basic electrical Q

Since the TX2 system can handle 5.5 to 19.6 VDC, are the processor clocks tied to input power voltage or is that all handled by the carrier board and the processors see the same input voltage all the time?

I ask because I’m trying to determine if it is safe and/or practical to drive the system via a vehicle’s “12V DC” system or via a drone’s 10.3 to 17 VDC system.

I am concerned whether the varying input voltages will change system wide and affect I/O, processor, wifi, and bluetooth reliability and etc.


Hi Skypuppy, variations in input voltage should only really effect clocking in low-voltage brownout conditions (i.e. bordering on 5.5V). Normally the system would remain independent. The scenarios you mentioned sound ok, but if you notice brownouts you may want a regulator inline. If you are using a mini carrier board, make sure it’s voltage range meets the spec too.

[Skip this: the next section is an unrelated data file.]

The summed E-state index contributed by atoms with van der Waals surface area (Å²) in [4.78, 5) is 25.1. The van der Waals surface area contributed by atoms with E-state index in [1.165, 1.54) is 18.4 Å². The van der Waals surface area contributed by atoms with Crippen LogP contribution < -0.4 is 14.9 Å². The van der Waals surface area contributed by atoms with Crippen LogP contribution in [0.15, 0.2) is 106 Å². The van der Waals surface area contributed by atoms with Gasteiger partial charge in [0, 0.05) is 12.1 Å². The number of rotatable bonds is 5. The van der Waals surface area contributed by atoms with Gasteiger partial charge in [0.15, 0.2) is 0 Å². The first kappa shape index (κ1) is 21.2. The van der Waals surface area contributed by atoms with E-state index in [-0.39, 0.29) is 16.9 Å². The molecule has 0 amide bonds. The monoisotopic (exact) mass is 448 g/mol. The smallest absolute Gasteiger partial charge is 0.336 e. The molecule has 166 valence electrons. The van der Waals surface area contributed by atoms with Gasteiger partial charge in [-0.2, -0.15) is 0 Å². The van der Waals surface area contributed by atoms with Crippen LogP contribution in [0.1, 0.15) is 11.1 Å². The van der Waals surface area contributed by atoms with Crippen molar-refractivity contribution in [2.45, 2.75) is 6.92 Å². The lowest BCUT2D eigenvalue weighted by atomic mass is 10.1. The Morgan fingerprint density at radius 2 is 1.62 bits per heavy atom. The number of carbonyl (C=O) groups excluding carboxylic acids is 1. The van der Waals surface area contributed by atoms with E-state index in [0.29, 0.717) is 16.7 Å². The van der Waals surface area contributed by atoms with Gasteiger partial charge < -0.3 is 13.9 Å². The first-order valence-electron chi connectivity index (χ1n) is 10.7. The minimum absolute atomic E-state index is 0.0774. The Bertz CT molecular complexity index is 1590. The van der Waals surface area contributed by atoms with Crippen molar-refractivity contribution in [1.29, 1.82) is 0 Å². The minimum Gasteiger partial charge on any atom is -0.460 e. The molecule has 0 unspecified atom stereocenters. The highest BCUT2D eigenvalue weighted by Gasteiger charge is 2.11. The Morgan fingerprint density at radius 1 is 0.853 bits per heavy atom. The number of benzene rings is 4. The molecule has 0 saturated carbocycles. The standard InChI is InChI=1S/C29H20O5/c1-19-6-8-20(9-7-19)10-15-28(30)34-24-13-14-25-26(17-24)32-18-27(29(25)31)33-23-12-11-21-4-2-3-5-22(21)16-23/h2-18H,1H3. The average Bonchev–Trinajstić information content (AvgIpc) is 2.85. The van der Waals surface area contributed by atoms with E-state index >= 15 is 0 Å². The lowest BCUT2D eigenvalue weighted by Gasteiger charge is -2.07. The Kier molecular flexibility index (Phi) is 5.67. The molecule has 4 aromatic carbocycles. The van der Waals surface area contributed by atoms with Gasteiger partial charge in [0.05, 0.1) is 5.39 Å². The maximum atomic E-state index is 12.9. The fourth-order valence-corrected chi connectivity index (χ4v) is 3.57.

Yes, it should be safe, assuming the carrier board conforms to the requirements set out in the specifications. The clock of the board does not change with voltage difference, as far as I’ve seen.

If the carrier board you’re using isn’t built for automotive electrical connections, you will need to add your own protection in front of it. Note that, in a vehicle, you will want at a minimum a large (5K) TVS with a stand-off voltage of 16V or so, perhaps after a small power resistor (0.1 Ohm?) to make sure you don’t kill the board from load dumps on the electrical bus when switching the starter motor and such.

Another option is to use a wide-input-range DC DC converter, that inputs, say, 10V to 36V, and then outputs 9V at up to 2A. Some transient suppression would still be helpful there, too, if the converter doesn’t already have it.